Breakups are awful, especially if you don’t see them coming. Tears. Aching hearts. A wrenching sense of loss. It’s awful.
It’s a very real grieving process, adjusting to a new world order while still haunted by the old one.
What makes it so hard is that it all just stops. Sometimes it’s like everything’s exactly the same, but every so often reality deals a sucker punch. The happiest times keep bubbling to the surface. Night time is the worst – like some unknown force keeps pressing play on a YouTube playlist of everything you ever did together, looping ad infinitum in your mind’s eye just as you’re nodding off to sleep.
At first it’s hard to grapple with. How can so much have changed when it was all exactly as it always had been just the other day, only last week, this month, last month? Then come the recriminations. Bitterness and resentment kick in. After a time, the sense of loss and helplessness turns to anger. Eventually, the combined forces of loss and anger become an almost perverse source of strength. ‘I will survive’, ‘because you loved me’, ‘my heart will go on’, ‘it must have been love’ and other phrases that all sound like titles of classic ballads and empowering disco favourites come to the fore. Then one day you wake up and realise you’re actually OK.
That’s how it was for me recently. I was a melting pot of emotions: gutted, surprised, shocked, sad, lost. What to say? What to do? Where to go from here?
Of course it’s entirely my own fault. I was always going to feel like that. I can’t help myself. See, I have this absurd tendency to become really good friends with couples. As far back as high school it’s been like that and it’s always come back to bite me in the arse eventually, just like it’s recently done once again.
Me playing the role of “third leg single friend” – that’s the one constant throughout many of my closest friendships. In the moment they’re always wonderful. When it’s actually happening it’s brilliant. Everything chugs along nicely for years until the day that dreaded three word announcement is inevitably made. Break up, split up, whatever – just variations on a theme, but the outcome is the same: “all out, all change”, as they say on the railways.
Well fuck that then. Stupid couples. Stupid couples and their stupid need to nest and their stupid inability to choose the right other half and just stay together. Fuck them! And fuck this! It’s so unfair and so fucking inconsiderate! Don’t they give any thought to how hard it will be for their friends? Can’t they just try to work through it for our sake? How hard can it be for them to work things out? Paint over the cracks and just get on with it – as options go, how bad could that really be? I was always told I’d make a good psychologist – bring me in as a mediator, or a relationship counsellor, or anything that would help me avoid having to navigate that awful minefield of emptiness, sadness and loss again.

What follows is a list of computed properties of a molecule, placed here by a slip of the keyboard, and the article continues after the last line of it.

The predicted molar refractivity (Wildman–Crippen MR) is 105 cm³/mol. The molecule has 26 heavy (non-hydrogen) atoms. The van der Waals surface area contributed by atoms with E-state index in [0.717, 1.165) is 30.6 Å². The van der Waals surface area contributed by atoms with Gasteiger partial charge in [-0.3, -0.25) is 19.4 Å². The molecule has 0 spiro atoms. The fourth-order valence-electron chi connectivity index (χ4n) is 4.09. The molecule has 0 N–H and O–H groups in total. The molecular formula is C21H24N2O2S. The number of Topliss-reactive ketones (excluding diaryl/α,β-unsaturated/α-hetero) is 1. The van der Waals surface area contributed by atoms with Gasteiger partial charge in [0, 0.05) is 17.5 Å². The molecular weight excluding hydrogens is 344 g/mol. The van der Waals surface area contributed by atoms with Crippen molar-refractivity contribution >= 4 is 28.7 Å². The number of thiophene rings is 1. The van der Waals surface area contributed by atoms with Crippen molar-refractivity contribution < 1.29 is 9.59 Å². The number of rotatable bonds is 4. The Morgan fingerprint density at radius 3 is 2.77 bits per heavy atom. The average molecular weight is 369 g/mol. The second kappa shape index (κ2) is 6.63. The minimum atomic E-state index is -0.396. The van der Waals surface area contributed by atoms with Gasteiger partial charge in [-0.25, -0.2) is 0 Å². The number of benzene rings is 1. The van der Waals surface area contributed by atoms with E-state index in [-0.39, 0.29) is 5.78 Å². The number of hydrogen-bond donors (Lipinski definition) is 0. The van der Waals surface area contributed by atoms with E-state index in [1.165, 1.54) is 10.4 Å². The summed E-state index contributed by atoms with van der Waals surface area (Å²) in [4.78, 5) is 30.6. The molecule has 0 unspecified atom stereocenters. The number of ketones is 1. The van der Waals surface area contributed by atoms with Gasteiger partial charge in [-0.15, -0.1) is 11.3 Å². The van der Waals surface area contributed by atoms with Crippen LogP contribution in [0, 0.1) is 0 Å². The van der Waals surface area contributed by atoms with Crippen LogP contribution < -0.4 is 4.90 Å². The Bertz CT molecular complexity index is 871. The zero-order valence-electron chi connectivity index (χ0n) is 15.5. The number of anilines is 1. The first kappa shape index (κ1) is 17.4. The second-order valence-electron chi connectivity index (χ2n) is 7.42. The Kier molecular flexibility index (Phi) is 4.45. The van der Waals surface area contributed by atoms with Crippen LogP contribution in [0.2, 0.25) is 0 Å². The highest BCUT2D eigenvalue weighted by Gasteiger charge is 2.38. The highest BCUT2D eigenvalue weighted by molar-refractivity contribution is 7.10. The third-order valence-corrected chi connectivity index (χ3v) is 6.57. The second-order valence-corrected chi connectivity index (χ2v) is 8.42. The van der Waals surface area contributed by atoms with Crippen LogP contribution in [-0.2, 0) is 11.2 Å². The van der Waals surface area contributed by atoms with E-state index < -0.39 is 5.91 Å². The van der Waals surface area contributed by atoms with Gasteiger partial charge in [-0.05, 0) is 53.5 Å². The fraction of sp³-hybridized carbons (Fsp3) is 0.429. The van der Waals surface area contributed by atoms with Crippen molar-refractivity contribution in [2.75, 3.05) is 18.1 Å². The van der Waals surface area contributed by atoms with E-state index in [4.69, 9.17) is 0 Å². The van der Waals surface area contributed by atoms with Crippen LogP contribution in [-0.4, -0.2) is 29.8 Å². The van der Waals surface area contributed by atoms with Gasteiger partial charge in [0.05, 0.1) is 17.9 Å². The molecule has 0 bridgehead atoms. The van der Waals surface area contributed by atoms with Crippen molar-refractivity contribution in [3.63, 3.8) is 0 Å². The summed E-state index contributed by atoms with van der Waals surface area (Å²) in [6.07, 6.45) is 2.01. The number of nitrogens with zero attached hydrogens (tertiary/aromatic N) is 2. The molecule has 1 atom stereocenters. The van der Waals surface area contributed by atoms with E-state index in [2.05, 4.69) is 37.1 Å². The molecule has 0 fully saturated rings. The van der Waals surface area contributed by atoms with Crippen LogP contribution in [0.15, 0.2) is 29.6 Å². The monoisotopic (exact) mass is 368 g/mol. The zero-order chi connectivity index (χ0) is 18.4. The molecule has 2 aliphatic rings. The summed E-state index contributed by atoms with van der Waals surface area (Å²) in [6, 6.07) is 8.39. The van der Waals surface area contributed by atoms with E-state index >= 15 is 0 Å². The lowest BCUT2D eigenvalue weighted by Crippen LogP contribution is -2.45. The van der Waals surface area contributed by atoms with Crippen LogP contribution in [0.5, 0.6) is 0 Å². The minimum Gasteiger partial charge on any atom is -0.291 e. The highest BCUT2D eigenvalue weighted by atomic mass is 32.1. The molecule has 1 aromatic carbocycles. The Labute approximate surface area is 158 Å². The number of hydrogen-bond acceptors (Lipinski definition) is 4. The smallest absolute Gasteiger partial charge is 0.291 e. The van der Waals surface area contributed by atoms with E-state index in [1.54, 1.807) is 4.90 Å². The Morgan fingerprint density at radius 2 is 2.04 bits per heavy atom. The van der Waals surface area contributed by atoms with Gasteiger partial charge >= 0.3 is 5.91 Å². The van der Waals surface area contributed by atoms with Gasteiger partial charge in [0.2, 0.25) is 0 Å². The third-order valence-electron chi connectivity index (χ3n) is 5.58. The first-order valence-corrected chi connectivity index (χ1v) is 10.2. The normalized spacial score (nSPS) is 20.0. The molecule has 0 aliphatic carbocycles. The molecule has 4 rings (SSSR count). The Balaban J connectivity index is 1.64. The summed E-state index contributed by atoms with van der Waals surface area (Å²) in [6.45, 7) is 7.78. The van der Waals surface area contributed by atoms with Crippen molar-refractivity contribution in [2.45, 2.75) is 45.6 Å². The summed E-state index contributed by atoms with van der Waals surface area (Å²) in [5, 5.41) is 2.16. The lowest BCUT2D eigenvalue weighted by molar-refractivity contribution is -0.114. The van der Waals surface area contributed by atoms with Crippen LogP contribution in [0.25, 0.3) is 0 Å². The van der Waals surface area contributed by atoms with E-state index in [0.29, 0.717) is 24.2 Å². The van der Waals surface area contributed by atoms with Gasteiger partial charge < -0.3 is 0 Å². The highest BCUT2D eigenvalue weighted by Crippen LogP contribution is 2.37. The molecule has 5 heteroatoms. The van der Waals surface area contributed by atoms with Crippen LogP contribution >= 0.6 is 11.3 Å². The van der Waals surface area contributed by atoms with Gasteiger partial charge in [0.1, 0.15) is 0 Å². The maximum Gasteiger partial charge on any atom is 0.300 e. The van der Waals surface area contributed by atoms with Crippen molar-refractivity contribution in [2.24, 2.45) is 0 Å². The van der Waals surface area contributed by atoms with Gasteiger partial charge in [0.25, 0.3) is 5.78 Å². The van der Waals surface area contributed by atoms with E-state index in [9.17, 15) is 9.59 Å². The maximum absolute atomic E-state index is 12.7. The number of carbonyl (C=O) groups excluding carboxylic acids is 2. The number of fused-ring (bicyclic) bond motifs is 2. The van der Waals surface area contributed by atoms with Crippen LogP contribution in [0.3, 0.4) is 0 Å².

So I get it – they obviously had their issues. It might’ve been one-sided, or it might’ve been as obvious as the leaves on the trees to anyone with even the most significant vision disorder. One or both obviously concluded that getting out was the only option, I understand that… but where does it leave me? Right now I feel as though I’ve been involuntarily removed from a significant part of my own social life. Where was my invite to the negotiation process? I didn’t even get a look-in. I wasn’t consulted. I didn’t have any say at all. It was just ripped away from me, like some narky kid stormed in, grabbed his bat and ball and went home coz he didn’t want to play anymore.
Typically self-absorbed, self-obsessed, self-interested couples. Selfish! That’s what it is, plain and simple. So typical and so fucking selfish.
One moment please: inhale – exhale – inhale – exhale… deep breath and relax. Sorry about all the swearys. It’s a bit much really, isn’t it? I’m clearly a little overwrought about all of this. Maybe I just need to get over myself a bit. It would be good to do something useful, something a bit proactive. I’ve been on the brink of setting up a support group in the past. ‘VORBSA’, I was going to call it: Victims of Relationship Breakups Support Association. Didn’t have much of a ring to it, though. It sounds more like something you’d use to medicate a sexually transmitted infection than a support network for needy grieving single friends of ex-couples.
Still if there’s any consolation to be had, I suppose it’s nice to be occasionally reminded that the ranty old man does actually has a heart. I just wish it didn’t feel slightly broken right now.